True Oaths to Keep

Scripture Focus: 2 Samuel 9.3, 8
3 The king asked, “Is there no one still alive from the house of Saul to whom I can show God’s kindness?”
Ziba answered the king, “There is still a son of Jonathan; he is lame in both feet.”
8 Mephibosheth bowed down and said, “What is your servant, that you should notice a dead dog like me?”

Reflection: True Oaths to Keep
By Erin Newton

Last week we explored the dynamics of David’s eulogy for Saul. David’s relationship with God motivated any kindness extended to Saul’s memory. David’s allegiance was not bound to political authority. He sought to honor God above and beyond the actions of the king.

After all his national conquests, David’s heart was turned toward kindness again. The motivation was “for Jonathan’s sake.” David had made an oath to Jonathan that his lineage would not be cut off (1 Samuel 20.13-17, 42).

The type of person who can dwell with the Lord knows the price of keeping an oath. “The one whose walk is blameless…who keeps an oath even when it hurts, and does not change their mind” (Psalm 15.2,4).

Jonathan was dead. If David changed his mind, he would not have Jonathan nearby to rebuke him or urge him to fulfill his duty. However, David’s relationship with God guided him to be like the blameless person the psalm described.

Fulfilling David’s promise meant seeking out someone to bestow favor. The answer to the oath was not knocking on his door. It was not waiting for him. Keeping his promise meant acting, not just reacting.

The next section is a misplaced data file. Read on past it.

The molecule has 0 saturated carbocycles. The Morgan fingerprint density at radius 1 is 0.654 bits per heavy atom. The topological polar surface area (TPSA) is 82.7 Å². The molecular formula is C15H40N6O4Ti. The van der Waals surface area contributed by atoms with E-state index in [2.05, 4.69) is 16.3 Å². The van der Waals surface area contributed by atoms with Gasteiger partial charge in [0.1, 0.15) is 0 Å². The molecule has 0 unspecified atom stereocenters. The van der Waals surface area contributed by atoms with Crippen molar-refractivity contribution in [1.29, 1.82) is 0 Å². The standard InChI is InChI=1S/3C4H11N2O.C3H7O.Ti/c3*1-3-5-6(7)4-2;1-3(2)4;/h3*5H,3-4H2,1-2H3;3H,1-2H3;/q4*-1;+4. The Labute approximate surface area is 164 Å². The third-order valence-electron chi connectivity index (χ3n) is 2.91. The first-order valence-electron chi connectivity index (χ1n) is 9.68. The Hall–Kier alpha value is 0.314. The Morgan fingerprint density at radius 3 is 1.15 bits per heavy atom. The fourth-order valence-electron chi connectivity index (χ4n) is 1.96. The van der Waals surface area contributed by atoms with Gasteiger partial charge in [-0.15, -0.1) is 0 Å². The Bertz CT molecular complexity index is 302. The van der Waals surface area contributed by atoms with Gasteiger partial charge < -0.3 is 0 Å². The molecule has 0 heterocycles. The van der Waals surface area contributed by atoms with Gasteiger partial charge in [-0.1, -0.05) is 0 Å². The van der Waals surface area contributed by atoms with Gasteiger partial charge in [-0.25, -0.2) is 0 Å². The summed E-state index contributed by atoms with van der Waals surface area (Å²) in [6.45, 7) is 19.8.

Fulfilling David’s promise meant giving up his possessions. The text tells us that all the land once owned by Saul would be restored to Mephibosheth and he would always eat at David’s table. Even with resources and financial security restored, Mephibosheth would partake of David’s resources at every meal. David gave what was owed and then gave of his own.

…keeps an oath even when it hurts…

In many ways, this oath could have been painful for David. He restores a relationship with the descendant of Saul, although for the sake of Jonathan whom he loved. There is an element of humility in which the opposing families are reconciled by the willingness of David to show kindness.

The oath was financially painful in some ways. David could have given only what was easily afforded or could have been used in a way that continued to benefit him. The gift secured Mephibosheth’s finances and physical needs indefinitely.

When we hand our lives to Christ, we trade our nature for his. Jesus, who gave all he had to others—food, health, time, space, reputation, pride, power, life—bids us to make an oath to love our neighbors. And to that oath we must keep our word, even when it hurts.

Divine Hours Prayer: A Reading
Jesus taught us, saying: “In truth I tell you, there is no one who has left house, brothers, sisters, father, children or land for my sake and for the sake of the gospel who will not receive a hundred times as much, houses, brothers, sisters, mothers, children and land—and persecutions too—now in this present time and, in the world to come, eternal life. Many who are first will be last, and the last, first. — Mark 10.29-31

– From The Divine Hours: Prayers for Summertime by Phyllis Tickle.

Today’s Readings
2 Samuel 8-9 (Listen 4:51)
Revelation 17 (Listen 3:19)

Read more about Not So Random Acts of Kindness
Eating at the king’s table, Mephibosheth was treated as an equal to David’s sons.

Read more about Loving God by Loving Others — Guided Prayer
In all these things, may we bring glory to God by loving others.
May we love you, Lord, by loving others.

A Christian Response to Offense

Scripture Focus:  2 Corinthians 2.7-8
Now instead, you ought to forgive and comfort him, so that he will not be overwhelmed by excessive sorrow. I urge you, therefore, to reaffirm your love for him.